Booker’s Creeping Effect: Some Slowly Developing Good News on Sentencing and a New Milestone of Sorts
- Less than half of sentences are now within the guidelines, with the vast majority of other sentences being below the guidelines.
- The percentage of sentences within the guidelines in the Ninth Circuit is even lower.
- Career offenders are being sentenced within the guideline range even less frequently, with only 30.2% being sentenced within the range in fiscal year 2013.
NOW THE BLOG:
A couple of e-mails have come my way recently that carry some good news about slow, but hopefully steady, improvements in sentencing under the guidelines. More specifically, a greater number of sentences that aren’t “under” the guidelines at all. Because they’re not based on the guidelines. They’re completely outside the guideline range.
First, my reference in the title of this post to “a new milestone of sorts.” One of our attorneys here at the firm, Kevin Lahue, recently circulated an e-mail noting that the Sentencing Commission’s most recent quarterly report – for the first quarter of 2014 – reflects that for the first time judges imposed sentences within the guidelines in less than half the cases sentenced. This follows a gradual downward trend that’s reflected in a graph at page 10 of the report, which is linkedhere, and also available on the Sentencing Commission’s website, at www.ussc.gov. Within guidelines sentences back in the first quarter of 2009, which is the first quarter shown in that graph, were close to 60% and they’re now down to less than 50%. And the vast majority of the sentences outside the range are below the range, not above it.
The report also breaks sentences down by circuit and district (as well as a number of other ways). In my first home district, the Central District of California, the percentage of within guidelines sentences is even lower, coming in at 24.2%. In my second home district, the Western District of Washington, the percentage is 24.4%. And the rest of the Ninth Circuit shouldn’t feel completely left out, because the percentage for the whole circuit is also lower, coming in at 35.7%. All in all, it seems thatBooker is slowly catching on, albeit perhaps not as quickly as we might like. (Not that I want to claim credit, but do you think the judges have been reading my blog? Maybe those posts on deconstruction some months back? Too much to hope for, I suppose, but one can dream.)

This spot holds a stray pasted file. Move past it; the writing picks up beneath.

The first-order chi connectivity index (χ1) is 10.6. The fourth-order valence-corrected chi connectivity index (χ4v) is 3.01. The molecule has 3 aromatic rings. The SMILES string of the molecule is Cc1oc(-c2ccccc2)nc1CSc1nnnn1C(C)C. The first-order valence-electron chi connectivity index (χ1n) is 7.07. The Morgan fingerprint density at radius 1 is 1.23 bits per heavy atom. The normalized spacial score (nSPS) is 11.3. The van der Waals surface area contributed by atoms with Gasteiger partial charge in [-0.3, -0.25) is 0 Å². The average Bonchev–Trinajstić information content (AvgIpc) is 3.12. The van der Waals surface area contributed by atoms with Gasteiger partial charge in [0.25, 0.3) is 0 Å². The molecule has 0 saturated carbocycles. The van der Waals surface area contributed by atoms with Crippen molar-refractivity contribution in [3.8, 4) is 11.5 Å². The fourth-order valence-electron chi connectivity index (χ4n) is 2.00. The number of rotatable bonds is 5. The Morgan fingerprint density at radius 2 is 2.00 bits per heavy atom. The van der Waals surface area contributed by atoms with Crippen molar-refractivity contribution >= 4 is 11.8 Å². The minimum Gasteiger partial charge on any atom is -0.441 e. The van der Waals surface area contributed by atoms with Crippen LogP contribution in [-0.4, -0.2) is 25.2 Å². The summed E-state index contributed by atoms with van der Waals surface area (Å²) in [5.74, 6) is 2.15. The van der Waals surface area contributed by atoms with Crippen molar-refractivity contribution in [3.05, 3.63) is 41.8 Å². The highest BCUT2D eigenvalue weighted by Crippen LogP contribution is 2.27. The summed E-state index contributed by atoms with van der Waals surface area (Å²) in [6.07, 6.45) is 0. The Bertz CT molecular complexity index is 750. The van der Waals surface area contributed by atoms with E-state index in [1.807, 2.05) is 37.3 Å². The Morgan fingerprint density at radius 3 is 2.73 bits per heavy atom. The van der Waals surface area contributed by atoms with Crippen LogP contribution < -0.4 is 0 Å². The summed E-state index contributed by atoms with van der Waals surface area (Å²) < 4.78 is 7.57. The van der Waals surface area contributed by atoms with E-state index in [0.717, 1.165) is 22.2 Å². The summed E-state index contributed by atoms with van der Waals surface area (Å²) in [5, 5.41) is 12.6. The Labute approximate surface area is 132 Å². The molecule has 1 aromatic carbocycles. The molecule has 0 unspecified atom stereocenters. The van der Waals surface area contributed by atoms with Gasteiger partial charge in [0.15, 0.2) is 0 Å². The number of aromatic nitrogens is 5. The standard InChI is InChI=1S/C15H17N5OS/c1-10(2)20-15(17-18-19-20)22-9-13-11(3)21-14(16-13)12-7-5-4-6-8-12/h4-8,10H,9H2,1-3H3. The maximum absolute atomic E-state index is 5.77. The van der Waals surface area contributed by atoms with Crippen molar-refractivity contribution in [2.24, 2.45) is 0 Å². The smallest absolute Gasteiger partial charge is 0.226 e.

Then there was a second e-mail with some good news that came my way a couple of months ago, from the Federal Public Defender Sentencing Resource Counsel – on the career offender guideline. It referenced a Sentencing Commission “Quick Facts” release which had been posted on the Commission’s website, and which I’m also linking here for convenience. This release revealed two pieces of good news. First, it noted that “[t]he rate of within range sentences for career offenders has decreased over the last five years from 44.0% in fiscal year 2008 to 30.2% in fiscal year 2012.” Second, it suggested that even the government is seeing the injustice in these cases; it noted that the rate of “government sponsored” below range sentences for career offenders “has steadily increased from 32.8% in fiscal year 2008 to 41.1% in fiscal year 2012.” To sum up, we now have less than a third of career offenders being sentenced within the range and more than a third of the below range sentences being affirmatively recommended by the government. (With a good chunk of those being for reasons other than cooperation; see the release on that.)
This is more than just good news to make you feel a little better. Remember the posts on deconstruction of the guidelines back in November and December? (See the November 2013 and December 2013 links at the right.) Remember that one of the steps in deconstructing a guideline is pointing out implicit judicial criticism of the guideline in the form of judges more frequently departing or varying from it? (See “Deconstruction and Reconstruction of the Sentencing Guidelines Part 3: How Do We Do It?” in the December 2013 link.) And remember the suggestion that there was precisely such implicit judicial criticism in the form of departures and variances from the career offender guideline? (See “Deconstruction and Reconstruction of the Sentencing Guidelines Part 4: Some Examples of Deconstruction” in the December 2013 link.) You can use the statistics in this “Quick Facts” release to document that judges are in fact departing or varying from the career offender guideline even more than the average guideline.
So one little baby step at a time and that slow Booker creep; maybe things are improving just a little bit. Keep fighting to make them improve even more.